Proposal of Seed Funding for Startups

In a promising step that marks one of the first clear commitments to the highly advertised causes of Startup India and Make in India, Mrs. Sitharaman proposed the setting up of a seed funding mechanism by the government. To provide financial support to early stage ventures that are the "growth engines" of our economy, she suggested that the government directly advance funds to startups.


Moreover, she also proposed that a centralised investment clearance cell be set up at both state and central levels to facilitate smooth and simple funding processes, right from the point of application to providing financial support, and other types of guidance. 

Although a clear framework for such a seed fund was not apparent in the budget proposals, the fact that she has proposed it in the first place gives us great reason to celebrate.

This indicates that the government is finally ready to take Startup India to the next stage, from flashy headlines and neon signs to tangible assistance provided to fledgling new enterprises.


Tax Exemption for Startups

Nirmala Sitharaman's budget speech has outlined two key proposals to reduce the taxation levels of new startups. Presently, startups with annual turnover up to 25 crores are allowed 100% tax deductions for three consecutive assessment years out of the first seven years from its inception.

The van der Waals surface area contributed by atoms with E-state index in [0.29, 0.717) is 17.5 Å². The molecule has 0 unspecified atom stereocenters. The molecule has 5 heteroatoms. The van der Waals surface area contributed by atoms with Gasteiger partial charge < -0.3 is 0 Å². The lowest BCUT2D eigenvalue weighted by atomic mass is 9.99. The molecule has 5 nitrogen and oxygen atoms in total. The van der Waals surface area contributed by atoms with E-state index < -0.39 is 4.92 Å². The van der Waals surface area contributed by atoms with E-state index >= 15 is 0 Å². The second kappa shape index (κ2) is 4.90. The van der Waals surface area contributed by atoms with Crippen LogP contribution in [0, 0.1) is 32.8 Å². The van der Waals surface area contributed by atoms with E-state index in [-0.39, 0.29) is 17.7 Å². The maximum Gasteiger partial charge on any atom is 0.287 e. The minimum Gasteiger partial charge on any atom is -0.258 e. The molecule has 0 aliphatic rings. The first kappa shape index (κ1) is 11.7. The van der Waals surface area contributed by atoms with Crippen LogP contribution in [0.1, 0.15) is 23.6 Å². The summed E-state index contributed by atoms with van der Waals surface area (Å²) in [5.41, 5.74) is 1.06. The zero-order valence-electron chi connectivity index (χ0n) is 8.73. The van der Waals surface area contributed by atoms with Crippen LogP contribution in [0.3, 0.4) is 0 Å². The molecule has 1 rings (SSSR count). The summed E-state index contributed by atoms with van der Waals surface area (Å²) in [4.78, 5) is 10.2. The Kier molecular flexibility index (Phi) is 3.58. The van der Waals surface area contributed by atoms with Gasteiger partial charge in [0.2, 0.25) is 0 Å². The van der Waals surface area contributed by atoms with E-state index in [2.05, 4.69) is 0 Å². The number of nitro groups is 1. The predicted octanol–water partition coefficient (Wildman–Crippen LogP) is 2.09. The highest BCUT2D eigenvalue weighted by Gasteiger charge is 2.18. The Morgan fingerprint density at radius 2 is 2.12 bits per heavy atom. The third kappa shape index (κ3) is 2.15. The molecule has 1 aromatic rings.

In her brand new budget speech, Mrs. Sitharaman has suggested that the turnover amount be increased to 100 crores and the duration of applicability be stretched to ten years.

This will allow more startups to enjoy the benefits of this exemption as they are often unable to earn enough profits in the first few years, to take advantage of the existing policy. 


Infrastructure Development to Aid Startups

The Finance Minister also discussed potential policies that will transform the infrastructural landscape of the startup ecosystem.

She mentioned the National Infrastructure Pipeline that currently has over 6500 projects and added that the government would soon undertake a clear policy for the setting up of data centre parks by private companies all over the country.

Such a policy would also boost the use of artificial intelligence, data analytics, the internet of things and allied technologies, she added. Since most startups today rely on robust digital and technological frameworks to fuel their operations, the government's attention in this regard creates a favourable situation for them to flourish.